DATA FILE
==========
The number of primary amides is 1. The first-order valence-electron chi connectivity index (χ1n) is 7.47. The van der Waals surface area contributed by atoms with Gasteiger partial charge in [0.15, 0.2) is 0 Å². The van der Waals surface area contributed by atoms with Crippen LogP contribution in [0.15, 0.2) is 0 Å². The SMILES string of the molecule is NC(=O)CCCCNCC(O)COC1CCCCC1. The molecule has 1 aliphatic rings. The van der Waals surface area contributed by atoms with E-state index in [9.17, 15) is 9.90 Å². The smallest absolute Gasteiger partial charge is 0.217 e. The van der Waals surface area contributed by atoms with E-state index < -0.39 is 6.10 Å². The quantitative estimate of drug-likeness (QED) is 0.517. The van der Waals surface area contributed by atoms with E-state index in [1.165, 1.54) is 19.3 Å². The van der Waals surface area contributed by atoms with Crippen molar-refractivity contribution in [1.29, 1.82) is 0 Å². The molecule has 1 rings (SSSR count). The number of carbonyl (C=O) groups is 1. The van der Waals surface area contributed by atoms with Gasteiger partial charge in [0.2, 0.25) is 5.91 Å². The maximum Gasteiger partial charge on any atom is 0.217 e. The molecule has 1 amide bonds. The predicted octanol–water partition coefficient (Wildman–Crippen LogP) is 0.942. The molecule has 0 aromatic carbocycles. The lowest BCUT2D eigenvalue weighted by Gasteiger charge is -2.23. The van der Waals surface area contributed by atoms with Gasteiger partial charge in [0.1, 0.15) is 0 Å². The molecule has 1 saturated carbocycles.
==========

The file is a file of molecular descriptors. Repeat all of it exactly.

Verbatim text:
The number of primary amides is 1. The first-order valence-electron chi connectivity index (χ1n) is 7.47. The van der Waals surface area contributed by atoms with Gasteiger partial charge in [0.15, 0.2) is 0 Å². The van der Waals surface area contributed by atoms with Crippen LogP contribution in [0.15, 0.2) is 0 Å². The SMILES string of the molecule is NC(=O)CCCCNCC(O)COC1CCCCC1. The molecule has 1 aliphatic rings. The van der Waals surface area contributed by atoms with E-state index in [9.17, 15) is 9.90 Å². The smallest absolute Gasteiger partial charge is 0.217 e. The van der Waals surface area contributed by atoms with E-state index < -0.39 is 6.10 Å². The quantitative estimate of drug-likeness (QED) is 0.517. The van der Waals surface area contributed by atoms with E-state index in [1.165, 1.54) is 19.3 Å². The van der Waals surface area contributed by atoms with Crippen molar-refractivity contribution in [1.29, 1.82) is 0 Å². The molecule has 1 rings (SSSR count). The number of carbonyl (C=O) groups is 1. The van der Waals surface area contributed by atoms with Gasteiger partial charge in [0.2, 0.25) is 5.91 Å². The maximum Gasteiger partial charge on any atom is 0.217 e. The molecule has 1 amide bonds. The predicted octanol–water partition coefficient (Wildman–Crippen LogP) is 0.942. The molecule has 0 aromatic carbocycles. The lowest BCUT2D eigenvalue weighted by Gasteiger charge is -2.23. The van der Waals surface area contributed by atoms with Gasteiger partial charge in [0.1, 0.15) is 0 Å². The molecule has 1 saturated carbocycles.